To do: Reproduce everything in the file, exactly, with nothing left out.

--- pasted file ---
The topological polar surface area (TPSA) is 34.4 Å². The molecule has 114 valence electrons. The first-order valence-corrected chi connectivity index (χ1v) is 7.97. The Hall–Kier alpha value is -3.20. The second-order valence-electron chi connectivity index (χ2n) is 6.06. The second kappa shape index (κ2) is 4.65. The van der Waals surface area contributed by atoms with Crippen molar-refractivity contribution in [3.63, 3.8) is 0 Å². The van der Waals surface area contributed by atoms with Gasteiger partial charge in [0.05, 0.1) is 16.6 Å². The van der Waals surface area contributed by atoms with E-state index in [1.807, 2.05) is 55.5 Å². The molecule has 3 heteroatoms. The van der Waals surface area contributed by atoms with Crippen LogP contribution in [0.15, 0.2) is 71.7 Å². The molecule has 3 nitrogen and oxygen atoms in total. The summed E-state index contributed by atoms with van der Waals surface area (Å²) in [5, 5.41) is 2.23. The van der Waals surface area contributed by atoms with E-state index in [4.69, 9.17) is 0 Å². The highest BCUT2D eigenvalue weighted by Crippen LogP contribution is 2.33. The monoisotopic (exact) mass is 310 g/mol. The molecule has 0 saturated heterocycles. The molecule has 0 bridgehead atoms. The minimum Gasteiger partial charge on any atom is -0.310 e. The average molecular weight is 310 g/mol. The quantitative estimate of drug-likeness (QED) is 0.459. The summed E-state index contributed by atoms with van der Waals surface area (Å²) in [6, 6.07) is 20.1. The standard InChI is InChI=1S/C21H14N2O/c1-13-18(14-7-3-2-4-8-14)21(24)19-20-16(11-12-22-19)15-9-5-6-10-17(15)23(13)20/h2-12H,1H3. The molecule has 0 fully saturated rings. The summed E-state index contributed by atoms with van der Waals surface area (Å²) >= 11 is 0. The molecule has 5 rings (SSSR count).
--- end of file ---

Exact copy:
The topological polar surface area (TPSA) is 34.4 Å². The molecule has 114 valence electrons. The first-order valence-corrected chi connectivity index (χ1v) is 7.97. The Hall–Kier alpha value is -3.20. The second-order valence-electron chi connectivity index (χ2n) is 6.06. The second kappa shape index (κ2) is 4.65. The van der Waals surface area contributed by atoms with Crippen molar-refractivity contribution in [3.63, 3.8) is 0 Å². The van der Waals surface area contributed by atoms with Gasteiger partial charge in [0.05, 0.1) is 16.6 Å². The van der Waals surface area contributed by atoms with E-state index in [1.807, 2.05) is 55.5 Å². The molecule has 3 heteroatoms. The van der Waals surface area contributed by atoms with Crippen LogP contribution in [0.15, 0.2) is 71.7 Å². The molecule has 3 nitrogen and oxygen atoms in total. The summed E-state index contributed by atoms with van der Waals surface area (Å²) in [5, 5.41) is 2.23. The van der Waals surface area contributed by atoms with E-state index in [4.69, 9.17) is 0 Å². The highest BCUT2D eigenvalue weighted by Crippen LogP contribution is 2.33. The monoisotopic (exact) mass is 310 g/mol. The molecule has 0 saturated heterocycles. The molecule has 0 bridgehead atoms. The minimum Gasteiger partial charge on any atom is -0.310 e. The average molecular weight is 310 g/mol. The quantitative estimate of drug-likeness (QED) is 0.459. The summed E-state index contributed by atoms with van der Waals surface area (Å²) in [6, 6.07) is 20.1. The standard InChI is InChI=1S/C21H14N2O/c1-13-18(14-7-3-2-4-8-14)21(24)19-20-16(11-12-22-19)15-9-5-6-10-17(15)23(13)20/h2-12H,1H3. The molecule has 0 fully saturated rings. The summed E-state index contributed by atoms with van der Waals surface area (Å²) >= 11 is 0. The molecule has 5 rings (SSSR count).